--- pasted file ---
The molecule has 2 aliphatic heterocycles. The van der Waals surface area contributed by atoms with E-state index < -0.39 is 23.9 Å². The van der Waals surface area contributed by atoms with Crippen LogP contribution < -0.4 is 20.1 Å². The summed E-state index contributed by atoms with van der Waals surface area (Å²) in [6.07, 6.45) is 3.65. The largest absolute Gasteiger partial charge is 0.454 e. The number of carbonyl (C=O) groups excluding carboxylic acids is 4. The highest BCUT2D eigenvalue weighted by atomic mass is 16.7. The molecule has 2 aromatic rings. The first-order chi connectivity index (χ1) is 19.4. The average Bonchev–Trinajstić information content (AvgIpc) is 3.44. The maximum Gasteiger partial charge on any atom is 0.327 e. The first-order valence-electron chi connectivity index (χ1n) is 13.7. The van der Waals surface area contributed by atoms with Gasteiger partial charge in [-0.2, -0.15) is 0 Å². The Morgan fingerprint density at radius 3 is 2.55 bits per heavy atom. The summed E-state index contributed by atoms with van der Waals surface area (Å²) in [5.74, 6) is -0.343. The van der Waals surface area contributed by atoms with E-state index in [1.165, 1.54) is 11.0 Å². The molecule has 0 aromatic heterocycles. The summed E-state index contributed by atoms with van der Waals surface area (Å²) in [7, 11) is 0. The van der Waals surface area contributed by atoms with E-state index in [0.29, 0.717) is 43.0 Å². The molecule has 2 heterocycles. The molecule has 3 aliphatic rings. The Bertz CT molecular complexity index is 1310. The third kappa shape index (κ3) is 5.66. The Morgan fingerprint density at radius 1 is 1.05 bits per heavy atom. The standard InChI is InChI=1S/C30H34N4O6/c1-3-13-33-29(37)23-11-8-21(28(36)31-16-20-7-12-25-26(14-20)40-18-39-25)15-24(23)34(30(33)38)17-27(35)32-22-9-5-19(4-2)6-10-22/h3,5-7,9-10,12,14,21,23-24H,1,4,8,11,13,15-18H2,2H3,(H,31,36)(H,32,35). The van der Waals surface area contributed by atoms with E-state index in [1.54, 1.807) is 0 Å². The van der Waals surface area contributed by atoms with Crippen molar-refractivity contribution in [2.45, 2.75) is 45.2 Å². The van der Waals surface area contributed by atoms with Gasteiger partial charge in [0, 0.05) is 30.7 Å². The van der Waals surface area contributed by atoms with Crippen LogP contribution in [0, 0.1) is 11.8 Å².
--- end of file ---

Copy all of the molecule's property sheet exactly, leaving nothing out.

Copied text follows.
The molecule has 2 aliphatic heterocycles. The van der Waals surface area contributed by atoms with E-state index < -0.39 is 23.9 Å². The van der Waals surface area contributed by atoms with Crippen LogP contribution < -0.4 is 20.1 Å². The summed E-state index contributed by atoms with van der Waals surface area (Å²) in [6.07, 6.45) is 3.65. The largest absolute Gasteiger partial charge is 0.454 e. The number of carbonyl (C=O) groups excluding carboxylic acids is 4. The highest BCUT2D eigenvalue weighted by atomic mass is 16.7. The molecule has 2 aromatic rings. The first-order chi connectivity index (χ1) is 19.4. The average Bonchev–Trinajstić information content (AvgIpc) is 3.44. The maximum Gasteiger partial charge on any atom is 0.327 e. The first-order valence-electron chi connectivity index (χ1n) is 13.7. The van der Waals surface area contributed by atoms with Gasteiger partial charge in [-0.2, -0.15) is 0 Å². The Morgan fingerprint density at radius 3 is 2.55 bits per heavy atom. The summed E-state index contributed by atoms with van der Waals surface area (Å²) in [5.74, 6) is -0.343. The van der Waals surface area contributed by atoms with E-state index in [1.165, 1.54) is 11.0 Å². The molecule has 0 aromatic heterocycles. The summed E-state index contributed by atoms with van der Waals surface area (Å²) in [7, 11) is 0. The van der Waals surface area contributed by atoms with E-state index in [0.29, 0.717) is 43.0 Å². The molecule has 2 heterocycles. The molecule has 3 aliphatic rings. The Bertz CT molecular complexity index is 1310. The third kappa shape index (κ3) is 5.66. The Morgan fingerprint density at radius 1 is 1.05 bits per heavy atom. The standard InChI is InChI=1S/C30H34N4O6/c1-3-13-33-29(37)23-11-8-21(28(36)31-16-20-7-12-25-26(14-20)40-18-39-25)15-24(23)34(30(33)38)17-27(35)32-22-9-5-19(4-2)6-10-22/h3,5-7,9-10,12,14,21,23-24H,1,4,8,11,13,15-18H2,2H3,(H,31,36)(H,32,35). The van der Waals surface area contributed by atoms with E-state index in [1.54, 1.807) is 0 Å². The van der Waals surface area contributed by atoms with Crippen molar-refractivity contribution in [2.45, 2.75) is 45.2 Å². The van der Waals surface area contributed by atoms with Gasteiger partial charge in [0, 0.05) is 30.7 Å². The van der Waals surface area contributed by atoms with Crippen LogP contribution in [0, 0.1) is 11.8 Å².